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"Stowaway" Review

 What is with Hollywood's aversion to happy endings? As Bill Maher recently ranted about how the all the 2021 Oscar Best Picture nominees are depressing (I've seen seven of the eight contenders and, yeah, pretty much), movies nowadays seem militantly unwilling to have the audience feel good at the end of the time spent watching them, which raises the question: Why bother?

 The latest offender is Stowaway, a Netflix Original which has a provocative concept, good performances, and a remarkably accurate verisimilitude in portraying space travel, only to squander it with some of the thinnest characterization I've seen in a movie (and that includes Godzilla vs. Kong) and a bummer of an ending.

The movie opens with the launch of the Kingfisher on its way to Mars with its three-person crew: Ship commander Marina (Toni Collette), doctor Zoe (Anna Kendrick), and biologist David (Daniel Dae Kim). While setting things up to conduct research during their journey, Marina spots drops of blood on the deck. Opening an overhead panel, out tumbles an unconscious man, Michael (Shamier Anderson), who breaks her forearm as she tries to break his fall.

After being stitched up and coming to, the crew learn that he was a launch pad engineer working on the ship and he had no intention on hitching a ride to Mars for two years. Unfortunately, his fall from the panel triggered the destruction of the ship's only CO2 scrubber (more on this later) meaning the crew will not have enough breathable air to survive the trip. Perhaps three people could make it, but not four. Uh-oh.

Thus we're presented with the classic Trolley Problem, the ethical thought experiment where a trolley is bearing down on five people tied to the tracks. There is a switch mechanism that would divert it to a siding, but there's a person standing there. Do you sacrifice the one to save the five?

While the crew initially conceals the gravity of their predicament from Michael, who seems a decent enough fellow and has tried to pitch in with the work on the ship, eventually one begins to encourage him to kill himself while another believes there has to be a way to MacGyver a solution. 

It's a thorny problem, but its ultimate resolution is unsatisfying due to Hollywood's current belief that "grim = good" (and I say this as someone who's noted that "All great movies end up with everyone being either dead or miserable.") and choosing to spend almost zero time making any of the characters people. It's a testament to the actors that they were able to make it seem like they were human beings we should care about, but here is literally every detail we learn about everyone is the movie:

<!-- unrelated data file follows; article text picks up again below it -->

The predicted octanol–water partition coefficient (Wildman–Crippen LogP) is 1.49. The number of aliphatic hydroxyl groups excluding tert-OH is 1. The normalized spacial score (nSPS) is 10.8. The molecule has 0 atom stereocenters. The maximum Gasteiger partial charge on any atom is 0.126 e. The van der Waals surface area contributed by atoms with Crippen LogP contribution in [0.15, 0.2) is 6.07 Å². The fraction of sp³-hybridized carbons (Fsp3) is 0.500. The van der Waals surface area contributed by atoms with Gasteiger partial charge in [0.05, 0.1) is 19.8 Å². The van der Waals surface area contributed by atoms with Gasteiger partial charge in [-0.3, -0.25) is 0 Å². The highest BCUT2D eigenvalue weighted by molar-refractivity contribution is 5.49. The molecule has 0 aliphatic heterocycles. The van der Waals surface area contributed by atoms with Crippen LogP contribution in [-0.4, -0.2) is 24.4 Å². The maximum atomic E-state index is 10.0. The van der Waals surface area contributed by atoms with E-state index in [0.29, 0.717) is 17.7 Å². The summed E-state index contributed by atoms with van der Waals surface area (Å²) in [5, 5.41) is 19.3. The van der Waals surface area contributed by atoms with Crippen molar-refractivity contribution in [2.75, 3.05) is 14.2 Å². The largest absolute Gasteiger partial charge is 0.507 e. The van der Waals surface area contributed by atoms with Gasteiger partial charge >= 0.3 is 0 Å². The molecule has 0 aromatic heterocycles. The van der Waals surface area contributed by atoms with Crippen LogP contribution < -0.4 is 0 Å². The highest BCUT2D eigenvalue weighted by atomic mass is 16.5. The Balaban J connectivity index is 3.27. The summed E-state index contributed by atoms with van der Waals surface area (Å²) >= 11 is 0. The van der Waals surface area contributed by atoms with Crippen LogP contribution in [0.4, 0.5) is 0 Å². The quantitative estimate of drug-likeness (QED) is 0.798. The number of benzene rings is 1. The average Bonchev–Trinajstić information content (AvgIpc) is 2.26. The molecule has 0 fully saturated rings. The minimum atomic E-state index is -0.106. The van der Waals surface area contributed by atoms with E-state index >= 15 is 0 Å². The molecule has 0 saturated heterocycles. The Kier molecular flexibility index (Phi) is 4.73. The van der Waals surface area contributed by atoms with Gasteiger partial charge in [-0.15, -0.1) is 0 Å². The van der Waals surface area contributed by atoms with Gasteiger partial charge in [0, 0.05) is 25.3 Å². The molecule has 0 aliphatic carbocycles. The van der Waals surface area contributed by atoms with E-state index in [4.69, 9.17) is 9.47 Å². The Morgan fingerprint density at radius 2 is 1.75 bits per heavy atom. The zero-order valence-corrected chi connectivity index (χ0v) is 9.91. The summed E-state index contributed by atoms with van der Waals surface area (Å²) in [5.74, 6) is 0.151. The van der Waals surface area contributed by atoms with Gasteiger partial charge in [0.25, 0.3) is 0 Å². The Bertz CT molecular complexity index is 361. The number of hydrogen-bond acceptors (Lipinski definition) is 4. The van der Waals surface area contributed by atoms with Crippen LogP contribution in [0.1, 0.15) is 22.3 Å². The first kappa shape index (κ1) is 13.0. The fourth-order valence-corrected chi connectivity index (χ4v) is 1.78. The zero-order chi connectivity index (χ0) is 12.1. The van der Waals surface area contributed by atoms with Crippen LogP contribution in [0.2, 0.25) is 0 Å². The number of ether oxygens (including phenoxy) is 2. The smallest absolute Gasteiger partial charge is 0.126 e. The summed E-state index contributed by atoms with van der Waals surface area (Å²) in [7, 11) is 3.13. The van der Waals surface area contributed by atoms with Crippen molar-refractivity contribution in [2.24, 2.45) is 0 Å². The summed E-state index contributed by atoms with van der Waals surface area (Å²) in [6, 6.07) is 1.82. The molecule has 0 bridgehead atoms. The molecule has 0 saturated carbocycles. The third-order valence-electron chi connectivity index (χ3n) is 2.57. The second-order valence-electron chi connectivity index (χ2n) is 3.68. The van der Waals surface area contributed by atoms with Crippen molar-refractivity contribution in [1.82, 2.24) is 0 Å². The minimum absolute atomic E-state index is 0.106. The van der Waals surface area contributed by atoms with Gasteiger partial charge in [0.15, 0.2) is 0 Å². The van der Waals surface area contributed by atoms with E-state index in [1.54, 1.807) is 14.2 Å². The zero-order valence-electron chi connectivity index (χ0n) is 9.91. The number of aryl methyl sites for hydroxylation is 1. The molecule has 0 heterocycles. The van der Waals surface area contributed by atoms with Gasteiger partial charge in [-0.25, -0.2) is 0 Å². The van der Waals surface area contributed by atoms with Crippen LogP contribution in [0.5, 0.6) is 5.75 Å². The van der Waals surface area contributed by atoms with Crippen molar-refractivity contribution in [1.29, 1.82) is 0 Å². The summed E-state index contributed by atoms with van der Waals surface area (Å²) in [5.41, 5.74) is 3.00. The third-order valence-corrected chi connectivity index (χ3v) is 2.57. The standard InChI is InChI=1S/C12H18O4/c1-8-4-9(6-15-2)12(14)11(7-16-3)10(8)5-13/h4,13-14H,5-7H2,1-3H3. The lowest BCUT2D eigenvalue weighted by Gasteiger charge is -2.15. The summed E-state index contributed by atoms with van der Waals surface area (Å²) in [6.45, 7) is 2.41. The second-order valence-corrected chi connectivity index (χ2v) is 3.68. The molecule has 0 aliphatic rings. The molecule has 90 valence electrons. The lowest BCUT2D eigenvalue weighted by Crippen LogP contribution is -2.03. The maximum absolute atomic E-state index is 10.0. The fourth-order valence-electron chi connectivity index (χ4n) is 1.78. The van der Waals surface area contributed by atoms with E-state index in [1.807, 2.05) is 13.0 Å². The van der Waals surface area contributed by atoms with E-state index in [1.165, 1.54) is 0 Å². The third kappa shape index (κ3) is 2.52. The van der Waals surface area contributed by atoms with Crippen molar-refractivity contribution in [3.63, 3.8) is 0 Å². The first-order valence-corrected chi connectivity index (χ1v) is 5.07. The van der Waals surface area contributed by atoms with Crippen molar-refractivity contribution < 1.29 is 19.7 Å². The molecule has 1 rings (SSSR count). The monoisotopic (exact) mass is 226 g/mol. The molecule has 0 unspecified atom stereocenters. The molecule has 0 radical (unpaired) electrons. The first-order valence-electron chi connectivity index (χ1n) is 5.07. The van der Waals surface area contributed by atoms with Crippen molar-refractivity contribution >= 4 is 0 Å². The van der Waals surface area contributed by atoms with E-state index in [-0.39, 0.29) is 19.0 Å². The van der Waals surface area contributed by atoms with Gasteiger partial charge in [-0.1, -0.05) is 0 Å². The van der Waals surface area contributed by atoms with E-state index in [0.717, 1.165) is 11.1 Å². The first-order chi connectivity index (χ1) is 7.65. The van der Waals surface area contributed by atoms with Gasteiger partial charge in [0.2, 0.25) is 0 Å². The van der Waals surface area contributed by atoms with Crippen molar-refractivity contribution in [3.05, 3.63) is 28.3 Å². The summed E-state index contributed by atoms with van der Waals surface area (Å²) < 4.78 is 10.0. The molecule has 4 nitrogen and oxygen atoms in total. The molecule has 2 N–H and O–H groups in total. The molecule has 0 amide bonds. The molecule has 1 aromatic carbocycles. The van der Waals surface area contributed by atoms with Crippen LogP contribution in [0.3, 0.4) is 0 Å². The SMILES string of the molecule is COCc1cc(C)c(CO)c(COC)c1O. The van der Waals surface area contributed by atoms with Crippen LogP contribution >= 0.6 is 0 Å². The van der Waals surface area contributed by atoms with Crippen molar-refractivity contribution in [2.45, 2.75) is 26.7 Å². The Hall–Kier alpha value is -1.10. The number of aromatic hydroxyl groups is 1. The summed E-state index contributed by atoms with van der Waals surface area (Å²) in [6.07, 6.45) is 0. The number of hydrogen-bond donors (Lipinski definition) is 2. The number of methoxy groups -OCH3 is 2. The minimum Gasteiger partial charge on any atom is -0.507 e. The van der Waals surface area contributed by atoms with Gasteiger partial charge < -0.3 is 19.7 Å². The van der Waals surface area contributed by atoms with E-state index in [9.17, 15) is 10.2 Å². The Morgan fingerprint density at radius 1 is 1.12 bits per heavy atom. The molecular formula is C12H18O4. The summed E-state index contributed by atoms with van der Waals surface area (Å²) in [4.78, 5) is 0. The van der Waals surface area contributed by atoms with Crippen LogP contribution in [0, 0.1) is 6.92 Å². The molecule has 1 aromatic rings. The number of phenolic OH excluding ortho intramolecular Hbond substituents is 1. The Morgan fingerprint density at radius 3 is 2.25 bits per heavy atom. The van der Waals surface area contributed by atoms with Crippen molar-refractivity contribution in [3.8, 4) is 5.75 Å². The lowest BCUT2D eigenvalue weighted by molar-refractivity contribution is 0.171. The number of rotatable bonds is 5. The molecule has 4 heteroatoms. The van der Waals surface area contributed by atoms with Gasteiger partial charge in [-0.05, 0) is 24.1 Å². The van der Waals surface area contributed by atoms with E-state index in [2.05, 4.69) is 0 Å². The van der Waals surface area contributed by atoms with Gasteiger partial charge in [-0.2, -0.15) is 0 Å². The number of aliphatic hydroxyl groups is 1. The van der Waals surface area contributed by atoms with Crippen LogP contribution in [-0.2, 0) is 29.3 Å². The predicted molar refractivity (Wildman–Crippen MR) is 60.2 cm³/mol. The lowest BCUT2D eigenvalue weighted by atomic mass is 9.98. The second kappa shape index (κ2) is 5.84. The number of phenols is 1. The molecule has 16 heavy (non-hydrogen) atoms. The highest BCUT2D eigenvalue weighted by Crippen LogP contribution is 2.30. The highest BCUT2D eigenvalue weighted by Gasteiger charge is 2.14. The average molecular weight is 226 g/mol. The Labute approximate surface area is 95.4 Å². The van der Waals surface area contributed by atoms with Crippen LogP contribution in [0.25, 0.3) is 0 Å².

• This is Marina's third and final mission to Mars.
  • Zoe only applied to the program because she thought it'd be funny to be rejected.
  • Zoe used part of her limited personal effects weight allocation to bring Yale coffee mugs to troll Harvard grad David.
  • David is married and will miss his wife for two years.
  • Michael has a younger sister he worries about and he was burned in a fire as a child.

That's it. We're supposed to worry about their fates simply because we're supposed to worry about their fates. The nearly two-hour runtime has plenty of time for minutiae, but not characterization?  And that's before we have to deal with the huge logical gaps we need to leap in order to even accept the premise beginning with how the actual heck does a worker get sealed into a panel of an interplanetary spaceship without anyone noticing when it's not even where he describes he was working?!?

The secondary challenge, the destroyed CO2 scrubber, is also a deal-breaker because there is no way in hell such a vital life support system component wouldn't have a backup and then a backup for that backup. (Even the Apollo 13 mission, which had a catastrophic explosion on its way to the Moon, was able to to find a way to keep the astronauts alive even though filters were the wrong shape, using duct tape and ingenuity.) When a desperate attempt to get oxygen is made, its result requires the audience to accept that something we saw done before suddenly wasn't.

It's a shame that Stowaway falters so badly on the story and character side because the technical aspects are spot on. The ship looks like a real spaceship, not a movie spaceship like the one in Life, and the science depicted, like the artificial gravity generated by centrifugal spinning of the ship with a booster rocket counterweight, is accurate and there are some, pardon the pun, sequences which will have you holding your breath.

Score: 5/10. Skip it. 


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